The global market for the water industry (excluding Japan) expanded from ¥49.7 trillion in 2010 to ¥71.9 trillion in 2019. METI estimates the market will reach ¥84.4 trillion in 2025 and surpass ¥110 trillion in 2030.
Besides population growth, which has had a fundamental impact on the global water balance, urbanization and industrialization in emerging countries, as well as outdated water infrastructure in developed countries, have contributed to market expansion.
“In addition to technological strength, we regard expertise, including on-time delivery and steady service on a long-term basis, as Japanese assets,” Takazaki said. “The Japanese business style that encompasses cultivation of local human resources and long-term scheduled, efficient service while transferring technology and operations will eventually contribute to achieving the SDGs.”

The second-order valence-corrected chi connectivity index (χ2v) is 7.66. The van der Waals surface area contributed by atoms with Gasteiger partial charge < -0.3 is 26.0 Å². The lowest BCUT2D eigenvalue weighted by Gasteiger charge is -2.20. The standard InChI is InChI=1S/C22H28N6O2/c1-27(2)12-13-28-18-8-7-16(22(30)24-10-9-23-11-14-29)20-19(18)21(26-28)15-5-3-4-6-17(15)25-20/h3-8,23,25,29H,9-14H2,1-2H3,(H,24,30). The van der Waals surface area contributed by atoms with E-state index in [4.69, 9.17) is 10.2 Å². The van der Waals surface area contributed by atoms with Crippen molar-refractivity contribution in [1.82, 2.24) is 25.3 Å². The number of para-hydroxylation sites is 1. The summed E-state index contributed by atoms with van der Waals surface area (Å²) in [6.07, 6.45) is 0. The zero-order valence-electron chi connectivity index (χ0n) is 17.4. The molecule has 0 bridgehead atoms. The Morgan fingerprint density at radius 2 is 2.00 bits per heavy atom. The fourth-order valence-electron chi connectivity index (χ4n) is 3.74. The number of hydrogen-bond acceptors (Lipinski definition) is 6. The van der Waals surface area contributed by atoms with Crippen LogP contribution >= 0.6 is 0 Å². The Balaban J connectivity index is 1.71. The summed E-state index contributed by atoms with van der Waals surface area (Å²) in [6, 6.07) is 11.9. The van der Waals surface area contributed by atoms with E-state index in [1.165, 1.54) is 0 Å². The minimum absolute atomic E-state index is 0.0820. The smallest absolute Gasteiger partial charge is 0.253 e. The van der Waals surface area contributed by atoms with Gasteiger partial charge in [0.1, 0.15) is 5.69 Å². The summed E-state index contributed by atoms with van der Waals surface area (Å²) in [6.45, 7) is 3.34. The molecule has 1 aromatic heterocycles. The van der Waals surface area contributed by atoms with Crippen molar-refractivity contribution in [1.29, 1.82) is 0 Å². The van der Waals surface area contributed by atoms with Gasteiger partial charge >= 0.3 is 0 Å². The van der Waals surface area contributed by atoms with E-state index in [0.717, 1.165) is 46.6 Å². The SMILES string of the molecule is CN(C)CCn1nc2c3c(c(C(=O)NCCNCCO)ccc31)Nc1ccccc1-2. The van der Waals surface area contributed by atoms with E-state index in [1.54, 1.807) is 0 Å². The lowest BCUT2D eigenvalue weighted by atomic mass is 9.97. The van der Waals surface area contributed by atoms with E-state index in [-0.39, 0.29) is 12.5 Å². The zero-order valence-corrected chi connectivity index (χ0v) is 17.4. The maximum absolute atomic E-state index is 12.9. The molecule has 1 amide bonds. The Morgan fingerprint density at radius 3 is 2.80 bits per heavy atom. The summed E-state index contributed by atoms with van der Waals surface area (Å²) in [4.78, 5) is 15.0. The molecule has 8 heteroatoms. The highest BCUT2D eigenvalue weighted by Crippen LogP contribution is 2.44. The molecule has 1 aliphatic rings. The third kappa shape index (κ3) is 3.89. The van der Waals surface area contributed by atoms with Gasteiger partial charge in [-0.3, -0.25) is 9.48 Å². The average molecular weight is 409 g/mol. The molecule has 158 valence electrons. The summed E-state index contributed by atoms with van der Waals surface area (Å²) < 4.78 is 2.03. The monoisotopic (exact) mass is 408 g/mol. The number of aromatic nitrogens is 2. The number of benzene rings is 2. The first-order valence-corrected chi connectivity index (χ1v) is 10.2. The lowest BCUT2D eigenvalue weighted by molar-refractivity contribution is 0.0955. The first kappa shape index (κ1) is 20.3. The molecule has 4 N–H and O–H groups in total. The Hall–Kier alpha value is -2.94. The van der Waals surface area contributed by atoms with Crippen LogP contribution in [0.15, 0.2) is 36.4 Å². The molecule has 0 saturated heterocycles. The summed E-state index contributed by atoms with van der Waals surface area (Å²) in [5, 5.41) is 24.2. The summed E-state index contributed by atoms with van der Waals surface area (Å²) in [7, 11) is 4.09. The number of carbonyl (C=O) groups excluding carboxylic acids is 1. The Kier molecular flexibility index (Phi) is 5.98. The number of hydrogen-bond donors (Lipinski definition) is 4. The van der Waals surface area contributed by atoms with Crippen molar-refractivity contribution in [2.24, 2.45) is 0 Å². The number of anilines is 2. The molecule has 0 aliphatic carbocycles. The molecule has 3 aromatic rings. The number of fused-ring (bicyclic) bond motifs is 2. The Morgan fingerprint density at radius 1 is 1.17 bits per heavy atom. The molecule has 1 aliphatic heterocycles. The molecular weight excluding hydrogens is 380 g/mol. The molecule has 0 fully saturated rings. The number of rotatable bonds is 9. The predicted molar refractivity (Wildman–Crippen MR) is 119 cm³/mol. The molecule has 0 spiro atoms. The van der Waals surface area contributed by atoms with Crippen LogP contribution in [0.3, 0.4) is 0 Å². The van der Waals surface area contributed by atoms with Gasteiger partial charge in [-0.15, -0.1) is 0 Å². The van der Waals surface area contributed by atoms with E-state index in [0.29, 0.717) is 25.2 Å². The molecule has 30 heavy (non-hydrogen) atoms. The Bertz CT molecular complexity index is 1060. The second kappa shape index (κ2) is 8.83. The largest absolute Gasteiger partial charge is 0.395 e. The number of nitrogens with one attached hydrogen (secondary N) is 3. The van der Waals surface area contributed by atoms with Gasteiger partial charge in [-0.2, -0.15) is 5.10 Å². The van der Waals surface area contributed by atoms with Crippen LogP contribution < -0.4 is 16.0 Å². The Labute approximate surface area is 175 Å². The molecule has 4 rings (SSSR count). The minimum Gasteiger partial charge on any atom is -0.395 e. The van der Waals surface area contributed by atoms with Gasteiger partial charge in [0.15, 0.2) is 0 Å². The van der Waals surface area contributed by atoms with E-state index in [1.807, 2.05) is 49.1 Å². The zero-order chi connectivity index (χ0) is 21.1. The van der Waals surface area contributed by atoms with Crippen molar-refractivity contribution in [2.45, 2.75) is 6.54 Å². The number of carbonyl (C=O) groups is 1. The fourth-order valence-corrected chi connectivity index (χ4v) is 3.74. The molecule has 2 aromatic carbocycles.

However, according to a survey by METI, 73 Japanese companies involved in the water industry generated overseas sales of ¥347 billion in 2019, which accounted for only 0.48% of the ¥71.9 trillion overseas market.
“From this survey, we can only learn the sales of the companies that responded to the questionnaire, but it is true that the Japanese water industry has a very low share of the overseas market,” Takazaki admitted. “However, overseas sales have been increasing for the past 10 years, nearly doubling from ¥176 billion in 2010. On a positive note, there is room to grow for the Japanese water industry.”
The term water industry covers many fields, such as supply and sewerage systems, industrial water and seawater desalination.